From PCRT to Ligonier to Gospel Coalition

Anthony Bradley’s memories of coming into Reformed Protestant circles during the 1980s has been making the rounds and includes a question about why Baptists dominate contemporary discussions of Calvinism. Back in the day, according to Bradley, James Montgomery Boice, Sinclair Ferguson, and R.C. Sproul dominated discussions of Reformed theology.

They are all Presbyterians. In those days “Calvinism”/”Reformed” and Presbyterian were synonyms. Something happened, however. The Presbyterians lost their voice some would say and I’m not sure how to explain how that happened. Somehow “Reformed” today (2012) is more associated with Baptists (or Baptistic folks) D.A. Carson, John Piper, and Mark Driscoll.

As someone who regularly attended the Philadelphia Conference on Reformed Theology at Tenth Presbyterian Church and who benefited from lectures and sermons by Boice, Sproul, John Gerstner, and Roger Nicole, I too have sometimes reflected on the change of ecclesiastical landscape over the last twenty-five years. Back around 1980 Reformed Protestantism in the United States looked to be the most formidable expression of Christianity and was even drawing converts from Rome. In addition to PCRT, the editors of Reformed Journal assembled a remarkable collection of academics and pastors to write thoughtfully about church life, politics, and the arts. Contributors included Rich Mouw, George Marsden, Mark Noll, Nick Wolterstorff, Ronald Wells and others. Not too long into the 1980s, however, Calvinists lost their swagger and mojo, and Roman Catholicism, thanks to the appeal of John Paul II, became the alternative for thoughtful and socially active “conservative” Christians.

Some could explain the change as simply a function of age and even death. Gerstner and Boice are no longer with us, and folks like Sproul are fast approaching retirement. Another factor is that the Reformed consensus of the early 1980s that appeared to be drawing conservative Presbyterians and Reformed Protestants together had fallen apart by 1990. The OPC found a way to avoid J&R with the PCA and in the process recovered something of its older polemical edge. The PCA became a refuge for disaffected Orthodox Presbyterians of a New Life persuasion. The CRC debated and finally gave its blessing to women’s ordination. As the OPC hardened, the PCA softened, and the CRC amended, Reformed Protestantism fractured.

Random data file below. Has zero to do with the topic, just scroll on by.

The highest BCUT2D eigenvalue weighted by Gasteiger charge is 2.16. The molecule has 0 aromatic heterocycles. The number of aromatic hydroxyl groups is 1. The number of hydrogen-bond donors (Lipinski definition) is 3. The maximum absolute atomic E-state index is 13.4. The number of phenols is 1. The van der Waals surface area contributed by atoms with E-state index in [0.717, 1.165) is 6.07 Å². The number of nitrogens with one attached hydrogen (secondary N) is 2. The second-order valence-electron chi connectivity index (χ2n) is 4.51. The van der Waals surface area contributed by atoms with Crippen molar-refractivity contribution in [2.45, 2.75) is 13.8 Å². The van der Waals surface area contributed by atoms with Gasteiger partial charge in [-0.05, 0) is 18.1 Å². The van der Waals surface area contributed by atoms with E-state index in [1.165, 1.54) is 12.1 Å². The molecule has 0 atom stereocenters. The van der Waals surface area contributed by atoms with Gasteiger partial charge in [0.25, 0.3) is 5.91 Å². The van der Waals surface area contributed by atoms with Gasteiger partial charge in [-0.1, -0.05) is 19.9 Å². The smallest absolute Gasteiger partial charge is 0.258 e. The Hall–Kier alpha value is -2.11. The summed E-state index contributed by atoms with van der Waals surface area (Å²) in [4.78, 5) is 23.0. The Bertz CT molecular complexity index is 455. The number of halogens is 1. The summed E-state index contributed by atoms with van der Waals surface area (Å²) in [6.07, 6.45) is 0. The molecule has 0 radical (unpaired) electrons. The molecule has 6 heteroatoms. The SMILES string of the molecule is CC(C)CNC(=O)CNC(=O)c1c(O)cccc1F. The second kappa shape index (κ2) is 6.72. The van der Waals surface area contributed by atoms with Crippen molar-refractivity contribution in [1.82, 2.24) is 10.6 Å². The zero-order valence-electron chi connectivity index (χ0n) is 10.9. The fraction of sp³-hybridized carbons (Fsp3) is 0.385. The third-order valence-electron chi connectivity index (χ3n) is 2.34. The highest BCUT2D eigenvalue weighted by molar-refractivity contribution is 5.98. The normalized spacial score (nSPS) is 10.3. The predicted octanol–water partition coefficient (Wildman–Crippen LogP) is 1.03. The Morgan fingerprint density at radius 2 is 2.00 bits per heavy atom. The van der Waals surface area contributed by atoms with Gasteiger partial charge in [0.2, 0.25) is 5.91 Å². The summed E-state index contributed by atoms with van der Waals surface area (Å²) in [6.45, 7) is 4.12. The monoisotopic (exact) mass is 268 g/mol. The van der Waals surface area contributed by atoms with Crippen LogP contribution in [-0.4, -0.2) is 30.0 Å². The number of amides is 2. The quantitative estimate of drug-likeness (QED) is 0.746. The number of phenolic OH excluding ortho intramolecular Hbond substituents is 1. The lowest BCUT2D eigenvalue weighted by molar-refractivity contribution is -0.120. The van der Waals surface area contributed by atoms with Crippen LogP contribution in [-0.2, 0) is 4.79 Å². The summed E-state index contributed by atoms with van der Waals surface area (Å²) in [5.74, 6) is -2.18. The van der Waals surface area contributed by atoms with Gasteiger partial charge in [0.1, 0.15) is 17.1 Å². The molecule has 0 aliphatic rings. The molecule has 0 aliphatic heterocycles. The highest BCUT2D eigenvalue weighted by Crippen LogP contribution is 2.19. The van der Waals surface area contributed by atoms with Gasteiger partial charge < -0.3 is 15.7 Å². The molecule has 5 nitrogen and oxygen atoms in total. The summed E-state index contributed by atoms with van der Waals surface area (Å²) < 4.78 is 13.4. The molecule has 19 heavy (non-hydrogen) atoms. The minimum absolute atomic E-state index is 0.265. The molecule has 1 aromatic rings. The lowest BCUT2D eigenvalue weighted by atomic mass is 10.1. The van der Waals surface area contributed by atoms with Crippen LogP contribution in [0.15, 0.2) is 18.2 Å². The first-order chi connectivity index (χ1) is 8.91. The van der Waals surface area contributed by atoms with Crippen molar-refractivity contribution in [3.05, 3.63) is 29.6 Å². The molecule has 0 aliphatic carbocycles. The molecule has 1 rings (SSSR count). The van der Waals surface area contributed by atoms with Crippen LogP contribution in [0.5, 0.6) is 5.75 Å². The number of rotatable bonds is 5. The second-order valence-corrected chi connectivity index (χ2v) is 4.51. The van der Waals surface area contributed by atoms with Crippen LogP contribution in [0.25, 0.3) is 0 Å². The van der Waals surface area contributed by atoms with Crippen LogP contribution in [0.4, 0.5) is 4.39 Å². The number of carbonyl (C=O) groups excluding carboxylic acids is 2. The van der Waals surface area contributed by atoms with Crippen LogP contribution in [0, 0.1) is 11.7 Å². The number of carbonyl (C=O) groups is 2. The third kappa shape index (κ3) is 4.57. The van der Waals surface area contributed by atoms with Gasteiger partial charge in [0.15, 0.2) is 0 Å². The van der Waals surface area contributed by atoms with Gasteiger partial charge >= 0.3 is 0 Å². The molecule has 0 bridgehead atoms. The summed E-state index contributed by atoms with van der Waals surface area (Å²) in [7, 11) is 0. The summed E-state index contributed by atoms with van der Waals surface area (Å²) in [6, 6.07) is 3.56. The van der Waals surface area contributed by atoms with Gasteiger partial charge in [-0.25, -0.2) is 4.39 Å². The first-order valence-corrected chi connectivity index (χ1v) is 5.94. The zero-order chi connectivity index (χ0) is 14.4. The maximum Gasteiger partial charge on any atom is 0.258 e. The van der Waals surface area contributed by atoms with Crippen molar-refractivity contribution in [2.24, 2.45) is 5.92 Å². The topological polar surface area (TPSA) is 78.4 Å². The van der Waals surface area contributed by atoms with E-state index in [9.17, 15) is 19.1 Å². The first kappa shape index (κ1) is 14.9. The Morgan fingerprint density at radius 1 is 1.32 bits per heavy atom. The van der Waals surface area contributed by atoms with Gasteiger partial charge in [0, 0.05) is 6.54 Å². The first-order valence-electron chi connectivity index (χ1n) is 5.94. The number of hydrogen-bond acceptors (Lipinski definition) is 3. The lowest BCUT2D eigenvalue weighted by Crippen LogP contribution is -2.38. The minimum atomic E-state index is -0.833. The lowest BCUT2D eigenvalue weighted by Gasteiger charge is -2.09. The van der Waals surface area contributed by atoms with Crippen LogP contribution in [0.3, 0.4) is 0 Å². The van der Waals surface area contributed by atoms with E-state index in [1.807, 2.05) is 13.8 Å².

Meanwhile, Ligonier became the national successor to the PCRT’s regional presence. And the process of building a national constituency led to the inclusion of speakers who would not have been considered either Reformed of Calvinistic, such as John Piper and John MacArthur. At the same time, while Ligonier expanded what it meant to be Reformed, the Alliance of Confessional Evangelicals — a body formed by Boice — broke up with Mike Horton’s version of confessionalism going one way and the Alliance’s going another. Neither ACE nor White Horse Media, however, could keep up with local/national ministries of Piper and Desiring God, Driscoll and Acts 29, or Tim Keller and the Redeemer phenomenon. When the Gospel Coalition came together it did on a national scale what Boice had done on a much smaller (and pre-internet) scale with PCRT. What is more, it received buy in from national celebrity academics and pastors in ways that Ligonier could not, dominated as it was by one speaker and author.

The answer to Bradley’s question then seems to be that in order to achieve national prominence, Calvinism needed to go off the Presbyterian and Reformed reservation and include groups that were much bigger and speakers more celebrated than Presbyterians could muster. Recent posts at the Coalition underscore the breadth that contemporary Calvinism represents thanks to the move from local to national settings. According to Collin Hansen, the Young & Restless phenomenon is a “critique movement”: